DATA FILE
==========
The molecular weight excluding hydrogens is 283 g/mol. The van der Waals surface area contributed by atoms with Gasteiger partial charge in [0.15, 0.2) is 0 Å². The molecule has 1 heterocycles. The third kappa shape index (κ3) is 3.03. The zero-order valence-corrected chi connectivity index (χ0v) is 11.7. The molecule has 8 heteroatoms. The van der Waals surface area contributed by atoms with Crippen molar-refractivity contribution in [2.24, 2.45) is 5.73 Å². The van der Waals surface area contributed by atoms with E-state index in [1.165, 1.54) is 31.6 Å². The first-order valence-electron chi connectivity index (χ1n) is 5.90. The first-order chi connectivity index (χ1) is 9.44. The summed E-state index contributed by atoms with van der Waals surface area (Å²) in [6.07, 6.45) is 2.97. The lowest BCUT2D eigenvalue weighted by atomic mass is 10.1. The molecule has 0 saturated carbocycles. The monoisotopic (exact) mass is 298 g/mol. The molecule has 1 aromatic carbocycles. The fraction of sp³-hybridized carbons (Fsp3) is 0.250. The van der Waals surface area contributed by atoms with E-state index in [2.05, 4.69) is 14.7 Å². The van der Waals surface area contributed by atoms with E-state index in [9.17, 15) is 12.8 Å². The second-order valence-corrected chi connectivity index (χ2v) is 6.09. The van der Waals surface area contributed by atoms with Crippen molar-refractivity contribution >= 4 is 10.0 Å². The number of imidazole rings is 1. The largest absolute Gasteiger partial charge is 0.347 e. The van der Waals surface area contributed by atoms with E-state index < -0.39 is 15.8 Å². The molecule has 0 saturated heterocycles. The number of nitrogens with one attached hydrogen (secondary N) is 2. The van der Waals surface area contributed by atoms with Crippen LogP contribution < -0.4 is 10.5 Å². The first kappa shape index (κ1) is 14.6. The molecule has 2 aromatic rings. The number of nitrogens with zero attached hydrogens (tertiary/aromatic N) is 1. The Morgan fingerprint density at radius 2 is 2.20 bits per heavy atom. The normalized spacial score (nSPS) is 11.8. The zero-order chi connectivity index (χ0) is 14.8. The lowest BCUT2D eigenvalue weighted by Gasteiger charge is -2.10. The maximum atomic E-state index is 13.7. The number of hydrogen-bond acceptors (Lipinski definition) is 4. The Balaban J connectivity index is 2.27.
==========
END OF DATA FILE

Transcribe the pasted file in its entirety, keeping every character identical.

The molecular weight excluding hydrogens is 283 g/mol. The van der Waals surface area contributed by atoms with Gasteiger partial charge in [0.15, 0.2) is 0 Å². The molecule has 1 heterocycles. The third kappa shape index (κ3) is 3.03. The zero-order valence-corrected chi connectivity index (χ0v) is 11.7. The molecule has 8 heteroatoms. The van der Waals surface area contributed by atoms with Crippen molar-refractivity contribution in [2.24, 2.45) is 5.73 Å². The van der Waals surface area contributed by atoms with E-state index in [1.165, 1.54) is 31.6 Å². The first-order valence-electron chi connectivity index (χ1n) is 5.90. The first-order chi connectivity index (χ1) is 9.44. The summed E-state index contributed by atoms with van der Waals surface area (Å²) in [6.07, 6.45) is 2.97. The lowest BCUT2D eigenvalue weighted by atomic mass is 10.1. The molecule has 0 saturated carbocycles. The monoisotopic (exact) mass is 298 g/mol. The molecule has 1 aromatic carbocycles. The fraction of sp³-hybridized carbons (Fsp3) is 0.250. The van der Waals surface area contributed by atoms with E-state index in [2.05, 4.69) is 14.7 Å². The van der Waals surface area contributed by atoms with E-state index in [9.17, 15) is 12.8 Å². The second-order valence-corrected chi connectivity index (χ2v) is 6.09. The van der Waals surface area contributed by atoms with Crippen molar-refractivity contribution >= 4 is 10.0 Å². The number of imidazole rings is 1. The largest absolute Gasteiger partial charge is 0.347 e. The van der Waals surface area contributed by atoms with E-state index < -0.39 is 15.8 Å². The molecule has 0 saturated heterocycles. The number of nitrogens with one attached hydrogen (secondary N) is 2. The van der Waals surface area contributed by atoms with Crippen LogP contribution < -0.4 is 10.5 Å². The first kappa shape index (κ1) is 14.6. The molecule has 2 aromatic rings. The number of nitrogens with zero attached hydrogens (tertiary/aromatic N) is 1. The Morgan fingerprint density at radius 2 is 2.20 bits per heavy atom. The normalized spacial score (nSPS) is 11.8. The zero-order chi connectivity index (χ0) is 14.8. The lowest BCUT2D eigenvalue weighted by Gasteiger charge is -2.10. The maximum atomic E-state index is 13.7. The number of hydrogen-bond acceptors (Lipinski definition) is 4. The Balaban J connectivity index is 2.27.